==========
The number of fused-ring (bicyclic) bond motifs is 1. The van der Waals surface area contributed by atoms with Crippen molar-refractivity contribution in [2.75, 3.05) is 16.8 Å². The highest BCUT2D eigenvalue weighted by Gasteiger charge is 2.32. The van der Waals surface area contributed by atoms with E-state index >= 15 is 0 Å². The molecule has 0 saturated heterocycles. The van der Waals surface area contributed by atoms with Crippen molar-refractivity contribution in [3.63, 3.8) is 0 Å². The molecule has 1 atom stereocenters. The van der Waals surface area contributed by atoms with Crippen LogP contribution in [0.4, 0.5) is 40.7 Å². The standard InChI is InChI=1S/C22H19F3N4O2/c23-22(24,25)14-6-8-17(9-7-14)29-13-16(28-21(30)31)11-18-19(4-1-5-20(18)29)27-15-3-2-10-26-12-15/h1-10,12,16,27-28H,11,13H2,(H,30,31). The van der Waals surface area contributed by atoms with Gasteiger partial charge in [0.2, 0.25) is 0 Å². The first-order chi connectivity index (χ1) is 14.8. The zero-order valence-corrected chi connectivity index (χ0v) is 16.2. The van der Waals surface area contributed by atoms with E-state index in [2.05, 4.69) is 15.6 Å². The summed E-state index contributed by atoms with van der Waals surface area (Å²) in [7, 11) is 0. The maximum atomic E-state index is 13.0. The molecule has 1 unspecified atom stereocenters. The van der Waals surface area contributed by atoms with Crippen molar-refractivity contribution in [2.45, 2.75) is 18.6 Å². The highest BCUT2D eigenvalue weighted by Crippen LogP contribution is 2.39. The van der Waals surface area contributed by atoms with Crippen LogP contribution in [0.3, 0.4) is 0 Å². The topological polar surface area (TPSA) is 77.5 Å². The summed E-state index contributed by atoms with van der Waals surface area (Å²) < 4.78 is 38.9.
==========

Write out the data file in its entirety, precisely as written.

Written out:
The number of fused-ring (bicyclic) bond motifs is 1. The van der Waals surface area contributed by atoms with Crippen molar-refractivity contribution in [2.75, 3.05) is 16.8 Å². The highest BCUT2D eigenvalue weighted by Gasteiger charge is 2.32. The van der Waals surface area contributed by atoms with E-state index >= 15 is 0 Å². The molecule has 0 saturated heterocycles. The van der Waals surface area contributed by atoms with Crippen molar-refractivity contribution in [3.63, 3.8) is 0 Å². The molecule has 1 atom stereocenters. The van der Waals surface area contributed by atoms with Crippen LogP contribution in [0.4, 0.5) is 40.7 Å². The standard InChI is InChI=1S/C22H19F3N4O2/c23-22(24,25)14-6-8-17(9-7-14)29-13-16(28-21(30)31)11-18-19(4-1-5-20(18)29)27-15-3-2-10-26-12-15/h1-10,12,16,27-28H,11,13H2,(H,30,31). The van der Waals surface area contributed by atoms with Gasteiger partial charge in [0.2, 0.25) is 0 Å². The first-order chi connectivity index (χ1) is 14.8. The zero-order valence-corrected chi connectivity index (χ0v) is 16.2. The van der Waals surface area contributed by atoms with E-state index in [2.05, 4.69) is 15.6 Å². The summed E-state index contributed by atoms with van der Waals surface area (Å²) in [7, 11) is 0. The maximum atomic E-state index is 13.0. The molecule has 1 unspecified atom stereocenters. The van der Waals surface area contributed by atoms with Crippen molar-refractivity contribution in [2.45, 2.75) is 18.6 Å². The highest BCUT2D eigenvalue weighted by Crippen LogP contribution is 2.39. The van der Waals surface area contributed by atoms with Crippen LogP contribution in [0.3, 0.4) is 0 Å². The topological polar surface area (TPSA) is 77.5 Å². The summed E-state index contributed by atoms with van der Waals surface area (Å²) < 4.78 is 38.9.